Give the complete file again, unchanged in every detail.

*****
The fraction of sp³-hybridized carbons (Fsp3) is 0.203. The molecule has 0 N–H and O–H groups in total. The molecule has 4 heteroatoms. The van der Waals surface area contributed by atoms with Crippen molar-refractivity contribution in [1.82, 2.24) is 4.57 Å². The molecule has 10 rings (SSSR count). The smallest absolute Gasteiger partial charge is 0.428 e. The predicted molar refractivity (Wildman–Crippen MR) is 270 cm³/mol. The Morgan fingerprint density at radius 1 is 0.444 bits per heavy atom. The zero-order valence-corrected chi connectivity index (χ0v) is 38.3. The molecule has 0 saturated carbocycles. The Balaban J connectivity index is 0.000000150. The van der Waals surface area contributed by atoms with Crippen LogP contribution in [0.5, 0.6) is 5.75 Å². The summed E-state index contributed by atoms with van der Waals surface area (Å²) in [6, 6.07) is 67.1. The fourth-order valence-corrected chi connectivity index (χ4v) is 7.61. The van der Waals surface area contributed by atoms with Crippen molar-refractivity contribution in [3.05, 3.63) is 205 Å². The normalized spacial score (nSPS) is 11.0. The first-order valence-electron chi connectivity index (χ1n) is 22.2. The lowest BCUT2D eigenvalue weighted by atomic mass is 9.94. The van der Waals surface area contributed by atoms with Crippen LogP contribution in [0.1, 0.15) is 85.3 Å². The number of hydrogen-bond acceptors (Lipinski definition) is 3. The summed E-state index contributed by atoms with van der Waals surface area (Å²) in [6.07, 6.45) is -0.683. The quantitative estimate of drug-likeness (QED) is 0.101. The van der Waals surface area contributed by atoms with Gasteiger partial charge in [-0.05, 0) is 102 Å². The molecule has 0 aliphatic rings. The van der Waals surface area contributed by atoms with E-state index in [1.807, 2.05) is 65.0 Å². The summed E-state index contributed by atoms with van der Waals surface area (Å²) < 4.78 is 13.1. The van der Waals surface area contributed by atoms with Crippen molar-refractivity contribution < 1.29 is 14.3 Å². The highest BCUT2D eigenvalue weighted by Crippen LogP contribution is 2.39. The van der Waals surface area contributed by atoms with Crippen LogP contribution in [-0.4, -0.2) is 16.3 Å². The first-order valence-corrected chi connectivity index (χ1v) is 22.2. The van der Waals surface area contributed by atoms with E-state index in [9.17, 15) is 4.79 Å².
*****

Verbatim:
The fraction of sp³-hybridized carbons (Fsp3) is 0.203. The molecule has 0 N–H and O–H groups in total. The molecule has 4 heteroatoms. The van der Waals surface area contributed by atoms with Crippen molar-refractivity contribution in [1.82, 2.24) is 4.57 Å². The molecule has 10 rings (SSSR count). The smallest absolute Gasteiger partial charge is 0.428 e. The predicted molar refractivity (Wildman–Crippen MR) is 270 cm³/mol. The Morgan fingerprint density at radius 1 is 0.444 bits per heavy atom. The zero-order valence-corrected chi connectivity index (χ0v) is 38.3. The molecule has 0 saturated carbocycles. The Balaban J connectivity index is 0.000000150. The van der Waals surface area contributed by atoms with Crippen LogP contribution in [0.5, 0.6) is 5.75 Å². The summed E-state index contributed by atoms with van der Waals surface area (Å²) in [6, 6.07) is 67.1. The fourth-order valence-corrected chi connectivity index (χ4v) is 7.61. The van der Waals surface area contributed by atoms with Crippen molar-refractivity contribution in [3.05, 3.63) is 205 Å². The normalized spacial score (nSPS) is 11.0. The first-order valence-electron chi connectivity index (χ1n) is 22.2. The lowest BCUT2D eigenvalue weighted by atomic mass is 9.94. The van der Waals surface area contributed by atoms with Crippen LogP contribution in [0.1, 0.15) is 85.3 Å². The number of hydrogen-bond acceptors (Lipinski definition) is 3. The summed E-state index contributed by atoms with van der Waals surface area (Å²) in [6.07, 6.45) is -0.683. The quantitative estimate of drug-likeness (QED) is 0.101. The van der Waals surface area contributed by atoms with Gasteiger partial charge in [-0.05, 0) is 102 Å². The molecule has 0 aliphatic rings. The van der Waals surface area contributed by atoms with E-state index in [1.807, 2.05) is 65.0 Å². The summed E-state index contributed by atoms with van der Waals surface area (Å²) < 4.78 is 13.1. The van der Waals surface area contributed by atoms with Crippen molar-refractivity contribution < 1.29 is 14.3 Å². The highest BCUT2D eigenvalue weighted by Crippen LogP contribution is 2.39. The van der Waals surface area contributed by atoms with Crippen LogP contribution in [-0.4, -0.2) is 16.3 Å². The first-order valence-corrected chi connectivity index (χ1v) is 22.2. The van der Waals surface area contributed by atoms with E-state index in [9.17, 15) is 4.79 Å².